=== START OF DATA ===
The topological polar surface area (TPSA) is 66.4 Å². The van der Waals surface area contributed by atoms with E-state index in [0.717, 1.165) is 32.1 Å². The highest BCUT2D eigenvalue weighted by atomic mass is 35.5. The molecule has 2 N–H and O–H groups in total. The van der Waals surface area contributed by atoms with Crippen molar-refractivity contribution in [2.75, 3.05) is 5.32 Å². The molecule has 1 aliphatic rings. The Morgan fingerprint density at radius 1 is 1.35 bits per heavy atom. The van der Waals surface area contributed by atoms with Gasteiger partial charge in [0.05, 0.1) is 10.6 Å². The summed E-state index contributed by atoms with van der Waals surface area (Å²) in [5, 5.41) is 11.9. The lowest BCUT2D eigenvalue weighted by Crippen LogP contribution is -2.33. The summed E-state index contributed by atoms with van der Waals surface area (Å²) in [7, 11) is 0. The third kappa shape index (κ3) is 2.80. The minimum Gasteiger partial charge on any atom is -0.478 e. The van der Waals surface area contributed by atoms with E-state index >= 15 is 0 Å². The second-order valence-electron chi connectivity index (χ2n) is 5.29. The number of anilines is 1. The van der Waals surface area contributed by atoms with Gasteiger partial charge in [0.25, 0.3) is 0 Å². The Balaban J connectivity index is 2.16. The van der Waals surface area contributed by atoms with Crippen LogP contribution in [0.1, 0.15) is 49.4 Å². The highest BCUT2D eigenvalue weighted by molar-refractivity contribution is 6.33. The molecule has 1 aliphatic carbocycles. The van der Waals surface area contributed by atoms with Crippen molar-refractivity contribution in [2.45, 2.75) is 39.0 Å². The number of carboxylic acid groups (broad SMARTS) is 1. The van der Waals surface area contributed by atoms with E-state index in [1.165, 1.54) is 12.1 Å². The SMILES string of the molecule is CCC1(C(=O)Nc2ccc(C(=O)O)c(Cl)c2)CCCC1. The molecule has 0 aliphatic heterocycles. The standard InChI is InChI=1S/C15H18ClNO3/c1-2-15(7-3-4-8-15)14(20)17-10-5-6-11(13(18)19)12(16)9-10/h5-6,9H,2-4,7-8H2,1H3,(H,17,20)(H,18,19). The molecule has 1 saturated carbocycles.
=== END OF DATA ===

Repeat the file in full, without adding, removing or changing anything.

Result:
The topological polar surface area (TPSA) is 66.4 Å². The van der Waals surface area contributed by atoms with E-state index in [0.717, 1.165) is 32.1 Å². The highest BCUT2D eigenvalue weighted by atomic mass is 35.5. The molecule has 2 N–H and O–H groups in total. The van der Waals surface area contributed by atoms with Crippen molar-refractivity contribution in [2.75, 3.05) is 5.32 Å². The molecule has 1 aliphatic rings. The Morgan fingerprint density at radius 1 is 1.35 bits per heavy atom. The van der Waals surface area contributed by atoms with Gasteiger partial charge in [0.05, 0.1) is 10.6 Å². The summed E-state index contributed by atoms with van der Waals surface area (Å²) in [5, 5.41) is 11.9. The lowest BCUT2D eigenvalue weighted by Crippen LogP contribution is -2.33. The summed E-state index contributed by atoms with van der Waals surface area (Å²) in [7, 11) is 0. The third kappa shape index (κ3) is 2.80. The minimum Gasteiger partial charge on any atom is -0.478 e. The van der Waals surface area contributed by atoms with E-state index >= 15 is 0 Å². The second-order valence-electron chi connectivity index (χ2n) is 5.29. The number of anilines is 1. The van der Waals surface area contributed by atoms with Gasteiger partial charge in [0.25, 0.3) is 0 Å². The Balaban J connectivity index is 2.16. The van der Waals surface area contributed by atoms with Crippen LogP contribution in [0.1, 0.15) is 49.4 Å². The highest BCUT2D eigenvalue weighted by molar-refractivity contribution is 6.33. The molecule has 1 aliphatic carbocycles. The van der Waals surface area contributed by atoms with Crippen molar-refractivity contribution in [2.45, 2.75) is 39.0 Å². The number of carboxylic acid groups (broad SMARTS) is 1. The van der Waals surface area contributed by atoms with E-state index in [1.165, 1.54) is 12.1 Å². The SMILES string of the molecule is CCC1(C(=O)Nc2ccc(C(=O)O)c(Cl)c2)CCCC1. The molecule has 0 aliphatic heterocycles. The standard InChI is InChI=1S/C15H18ClNO3/c1-2-15(7-3-4-8-15)14(20)17-10-5-6-11(13(18)19)12(16)9-10/h5-6,9H,2-4,7-8H2,1H3,(H,17,20)(H,18,19). The molecule has 1 saturated carbocycles.